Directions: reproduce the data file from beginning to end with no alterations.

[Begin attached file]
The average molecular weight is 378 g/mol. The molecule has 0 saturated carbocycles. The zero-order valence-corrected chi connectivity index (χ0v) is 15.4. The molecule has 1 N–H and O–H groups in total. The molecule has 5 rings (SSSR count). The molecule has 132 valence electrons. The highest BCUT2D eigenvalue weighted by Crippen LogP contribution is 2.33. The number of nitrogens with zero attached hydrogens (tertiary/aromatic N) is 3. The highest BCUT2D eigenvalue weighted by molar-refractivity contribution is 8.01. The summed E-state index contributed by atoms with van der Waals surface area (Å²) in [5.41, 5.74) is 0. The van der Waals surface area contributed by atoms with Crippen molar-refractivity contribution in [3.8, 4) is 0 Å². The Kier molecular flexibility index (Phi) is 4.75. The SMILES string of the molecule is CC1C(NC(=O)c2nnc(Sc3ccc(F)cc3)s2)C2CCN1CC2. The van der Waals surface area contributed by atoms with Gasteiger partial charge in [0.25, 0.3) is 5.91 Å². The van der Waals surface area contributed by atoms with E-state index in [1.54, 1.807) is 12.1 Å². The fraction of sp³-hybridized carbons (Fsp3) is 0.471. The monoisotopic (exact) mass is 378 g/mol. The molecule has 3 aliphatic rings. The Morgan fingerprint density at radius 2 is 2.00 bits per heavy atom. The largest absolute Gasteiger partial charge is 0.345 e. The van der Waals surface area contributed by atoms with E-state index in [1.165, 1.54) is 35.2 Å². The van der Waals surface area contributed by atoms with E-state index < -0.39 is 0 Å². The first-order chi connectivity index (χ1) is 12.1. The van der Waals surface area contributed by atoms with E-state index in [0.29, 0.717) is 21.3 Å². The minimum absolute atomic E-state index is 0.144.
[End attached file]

The average molecular weight is 378 g/mol. The molecule has 0 saturated carbocycles. The zero-order valence-corrected chi connectivity index (χ0v) is 15.4. The molecule has 1 N–H and O–H groups in total. The molecule has 5 rings (SSSR count). The molecule has 132 valence electrons. The highest BCUT2D eigenvalue weighted by Crippen LogP contribution is 2.33. The number of nitrogens with zero attached hydrogens (tertiary/aromatic N) is 3. The highest BCUT2D eigenvalue weighted by molar-refractivity contribution is 8.01. The summed E-state index contributed by atoms with van der Waals surface area (Å²) in [5.41, 5.74) is 0. The van der Waals surface area contributed by atoms with Crippen molar-refractivity contribution in [3.8, 4) is 0 Å². The Kier molecular flexibility index (Phi) is 4.75. The SMILES string of the molecule is CC1C(NC(=O)c2nnc(Sc3ccc(F)cc3)s2)C2CCN1CC2. The van der Waals surface area contributed by atoms with Gasteiger partial charge in [0.25, 0.3) is 5.91 Å². The van der Waals surface area contributed by atoms with E-state index in [1.54, 1.807) is 12.1 Å². The fraction of sp³-hybridized carbons (Fsp3) is 0.471. The monoisotopic (exact) mass is 378 g/mol. The molecule has 3 aliphatic rings. The Morgan fingerprint density at radius 2 is 2.00 bits per heavy atom. The largest absolute Gasteiger partial charge is 0.345 e. The van der Waals surface area contributed by atoms with E-state index in [1.165, 1.54) is 35.2 Å². The van der Waals surface area contributed by atoms with E-state index < -0.39 is 0 Å². The first-order chi connectivity index (χ1) is 12.1. The van der Waals surface area contributed by atoms with E-state index in [0.29, 0.717) is 21.3 Å². The minimum absolute atomic E-state index is 0.144.